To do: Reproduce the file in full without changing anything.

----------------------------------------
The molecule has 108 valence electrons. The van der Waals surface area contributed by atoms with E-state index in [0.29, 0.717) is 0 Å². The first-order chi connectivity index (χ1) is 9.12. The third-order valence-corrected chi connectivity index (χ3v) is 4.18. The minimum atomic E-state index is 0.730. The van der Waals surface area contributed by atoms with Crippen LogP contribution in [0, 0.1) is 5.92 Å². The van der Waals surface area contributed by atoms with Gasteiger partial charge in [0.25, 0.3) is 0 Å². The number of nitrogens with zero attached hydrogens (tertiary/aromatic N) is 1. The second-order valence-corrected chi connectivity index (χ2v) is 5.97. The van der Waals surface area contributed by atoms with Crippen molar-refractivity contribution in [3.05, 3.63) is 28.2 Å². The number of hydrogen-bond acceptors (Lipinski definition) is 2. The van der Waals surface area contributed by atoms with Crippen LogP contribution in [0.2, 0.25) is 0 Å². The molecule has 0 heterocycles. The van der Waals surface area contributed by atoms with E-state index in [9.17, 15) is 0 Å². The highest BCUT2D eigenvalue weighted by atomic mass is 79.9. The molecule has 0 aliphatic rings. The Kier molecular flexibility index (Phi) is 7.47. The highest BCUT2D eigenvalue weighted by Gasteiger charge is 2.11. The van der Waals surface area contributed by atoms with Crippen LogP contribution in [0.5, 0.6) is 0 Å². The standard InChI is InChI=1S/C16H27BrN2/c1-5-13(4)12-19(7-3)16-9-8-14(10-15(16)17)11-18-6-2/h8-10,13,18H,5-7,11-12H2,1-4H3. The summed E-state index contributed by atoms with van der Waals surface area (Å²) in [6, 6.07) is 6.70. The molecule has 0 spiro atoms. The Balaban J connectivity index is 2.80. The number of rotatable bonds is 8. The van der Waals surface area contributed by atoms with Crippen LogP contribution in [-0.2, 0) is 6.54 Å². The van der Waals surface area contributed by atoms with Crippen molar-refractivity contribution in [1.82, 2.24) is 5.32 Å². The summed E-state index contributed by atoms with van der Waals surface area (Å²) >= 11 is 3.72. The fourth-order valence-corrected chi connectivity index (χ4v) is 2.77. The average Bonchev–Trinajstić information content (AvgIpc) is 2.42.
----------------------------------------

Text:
The molecule has 108 valence electrons. The van der Waals surface area contributed by atoms with E-state index in [0.29, 0.717) is 0 Å². The first-order chi connectivity index (χ1) is 9.12. The third-order valence-corrected chi connectivity index (χ3v) is 4.18. The minimum atomic E-state index is 0.730. The van der Waals surface area contributed by atoms with Crippen LogP contribution in [0, 0.1) is 5.92 Å². The van der Waals surface area contributed by atoms with Gasteiger partial charge in [0.25, 0.3) is 0 Å². The number of nitrogens with zero attached hydrogens (tertiary/aromatic N) is 1. The second-order valence-corrected chi connectivity index (χ2v) is 5.97. The van der Waals surface area contributed by atoms with Crippen molar-refractivity contribution in [3.05, 3.63) is 28.2 Å². The number of hydrogen-bond acceptors (Lipinski definition) is 2. The van der Waals surface area contributed by atoms with Crippen LogP contribution in [0.2, 0.25) is 0 Å². The molecule has 0 heterocycles. The van der Waals surface area contributed by atoms with E-state index in [9.17, 15) is 0 Å². The highest BCUT2D eigenvalue weighted by atomic mass is 79.9. The molecule has 0 aliphatic rings. The Kier molecular flexibility index (Phi) is 7.47. The highest BCUT2D eigenvalue weighted by Gasteiger charge is 2.11. The van der Waals surface area contributed by atoms with Crippen LogP contribution in [0.5, 0.6) is 0 Å². The standard InChI is InChI=1S/C16H27BrN2/c1-5-13(4)12-19(7-3)16-9-8-14(10-15(16)17)11-18-6-2/h8-10,13,18H,5-7,11-12H2,1-4H3. The summed E-state index contributed by atoms with van der Waals surface area (Å²) in [6, 6.07) is 6.70. The molecule has 0 spiro atoms. The Balaban J connectivity index is 2.80. The number of rotatable bonds is 8. The van der Waals surface area contributed by atoms with Crippen LogP contribution in [-0.2, 0) is 6.54 Å². The van der Waals surface area contributed by atoms with Crippen molar-refractivity contribution in [1.82, 2.24) is 5.32 Å². The summed E-state index contributed by atoms with van der Waals surface area (Å²) >= 11 is 3.72. The fourth-order valence-corrected chi connectivity index (χ4v) is 2.77. The average Bonchev–Trinajstić information content (AvgIpc) is 2.42.